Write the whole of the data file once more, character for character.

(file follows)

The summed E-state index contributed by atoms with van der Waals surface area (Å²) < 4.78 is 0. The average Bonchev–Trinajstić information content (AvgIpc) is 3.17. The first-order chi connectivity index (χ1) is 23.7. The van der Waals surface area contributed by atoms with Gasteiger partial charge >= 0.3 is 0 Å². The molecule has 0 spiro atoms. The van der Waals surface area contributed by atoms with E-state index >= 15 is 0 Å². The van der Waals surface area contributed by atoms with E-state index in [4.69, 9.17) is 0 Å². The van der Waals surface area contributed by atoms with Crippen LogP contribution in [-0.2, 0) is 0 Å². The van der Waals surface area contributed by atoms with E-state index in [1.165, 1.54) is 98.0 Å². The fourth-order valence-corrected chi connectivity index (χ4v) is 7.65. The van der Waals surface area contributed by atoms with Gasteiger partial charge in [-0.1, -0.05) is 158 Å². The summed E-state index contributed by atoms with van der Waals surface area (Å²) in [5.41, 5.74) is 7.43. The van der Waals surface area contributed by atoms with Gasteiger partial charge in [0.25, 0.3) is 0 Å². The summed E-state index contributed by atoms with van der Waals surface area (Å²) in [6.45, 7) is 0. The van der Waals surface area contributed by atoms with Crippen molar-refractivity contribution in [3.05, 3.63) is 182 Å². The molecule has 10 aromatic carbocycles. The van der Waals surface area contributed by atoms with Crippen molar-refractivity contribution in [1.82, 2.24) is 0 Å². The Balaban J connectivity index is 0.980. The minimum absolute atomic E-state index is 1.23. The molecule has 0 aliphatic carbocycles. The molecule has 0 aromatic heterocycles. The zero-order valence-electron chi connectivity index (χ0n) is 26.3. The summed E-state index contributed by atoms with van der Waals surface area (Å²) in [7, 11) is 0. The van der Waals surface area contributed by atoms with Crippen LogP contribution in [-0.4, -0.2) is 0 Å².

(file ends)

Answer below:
The summed E-state index contributed by atoms with van der Waals surface area (Å²) < 4.78 is 0. The average Bonchev–Trinajstić information content (AvgIpc) is 3.17. The first-order chi connectivity index (χ1) is 23.7. The van der Waals surface area contributed by atoms with Gasteiger partial charge >= 0.3 is 0 Å². The molecule has 0 spiro atoms. The van der Waals surface area contributed by atoms with E-state index >= 15 is 0 Å². The van der Waals surface area contributed by atoms with E-state index in [4.69, 9.17) is 0 Å². The van der Waals surface area contributed by atoms with Crippen LogP contribution in [-0.2, 0) is 0 Å². The van der Waals surface area contributed by atoms with E-state index in [1.165, 1.54) is 98.0 Å². The fourth-order valence-corrected chi connectivity index (χ4v) is 7.65. The van der Waals surface area contributed by atoms with Gasteiger partial charge in [-0.1, -0.05) is 158 Å². The summed E-state index contributed by atoms with van der Waals surface area (Å²) in [5.41, 5.74) is 7.43. The van der Waals surface area contributed by atoms with Gasteiger partial charge in [0.25, 0.3) is 0 Å². The summed E-state index contributed by atoms with van der Waals surface area (Å²) in [6.45, 7) is 0. The van der Waals surface area contributed by atoms with Crippen molar-refractivity contribution in [3.05, 3.63) is 182 Å². The molecule has 10 aromatic carbocycles. The van der Waals surface area contributed by atoms with Crippen molar-refractivity contribution in [1.82, 2.24) is 0 Å². The Balaban J connectivity index is 0.980. The minimum absolute atomic E-state index is 1.23. The molecule has 0 aliphatic carbocycles. The molecule has 0 aromatic heterocycles. The zero-order valence-electron chi connectivity index (χ0n) is 26.3. The summed E-state index contributed by atoms with van der Waals surface area (Å²) in [7, 11) is 0. The van der Waals surface area contributed by atoms with Crippen LogP contribution in [-0.4, -0.2) is 0 Å².